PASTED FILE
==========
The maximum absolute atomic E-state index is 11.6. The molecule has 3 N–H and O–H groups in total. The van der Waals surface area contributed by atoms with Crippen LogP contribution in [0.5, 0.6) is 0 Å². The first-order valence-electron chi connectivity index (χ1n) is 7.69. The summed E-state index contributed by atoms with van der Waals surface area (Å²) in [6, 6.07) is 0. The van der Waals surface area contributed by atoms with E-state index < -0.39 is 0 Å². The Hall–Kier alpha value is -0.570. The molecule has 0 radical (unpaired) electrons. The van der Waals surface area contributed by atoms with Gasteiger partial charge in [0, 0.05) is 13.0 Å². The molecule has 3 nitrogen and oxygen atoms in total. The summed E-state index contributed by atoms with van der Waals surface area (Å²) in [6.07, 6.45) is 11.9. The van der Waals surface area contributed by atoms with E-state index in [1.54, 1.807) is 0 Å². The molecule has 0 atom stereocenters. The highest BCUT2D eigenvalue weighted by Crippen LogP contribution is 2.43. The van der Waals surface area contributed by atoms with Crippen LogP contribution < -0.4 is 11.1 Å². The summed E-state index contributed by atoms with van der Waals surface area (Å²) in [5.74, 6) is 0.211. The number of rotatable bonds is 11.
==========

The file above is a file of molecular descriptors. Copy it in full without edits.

The maximum absolute atomic E-state index is 11.6. The molecule has 3 N–H and O–H groups in total. The van der Waals surface area contributed by atoms with Crippen LogP contribution in [0.5, 0.6) is 0 Å². The first-order valence-electron chi connectivity index (χ1n) is 7.69. The summed E-state index contributed by atoms with van der Waals surface area (Å²) in [6, 6.07) is 0. The van der Waals surface area contributed by atoms with E-state index < -0.39 is 0 Å². The Hall–Kier alpha value is -0.570. The molecule has 0 radical (unpaired) electrons. The van der Waals surface area contributed by atoms with Gasteiger partial charge in [0, 0.05) is 13.0 Å². The molecule has 3 nitrogen and oxygen atoms in total. The summed E-state index contributed by atoms with van der Waals surface area (Å²) in [6.07, 6.45) is 11.9. The van der Waals surface area contributed by atoms with E-state index in [1.54, 1.807) is 0 Å². The molecule has 0 atom stereocenters. The highest BCUT2D eigenvalue weighted by Crippen LogP contribution is 2.43. The van der Waals surface area contributed by atoms with Crippen LogP contribution < -0.4 is 11.1 Å². The summed E-state index contributed by atoms with van der Waals surface area (Å²) in [5.74, 6) is 0.211. The number of rotatable bonds is 11.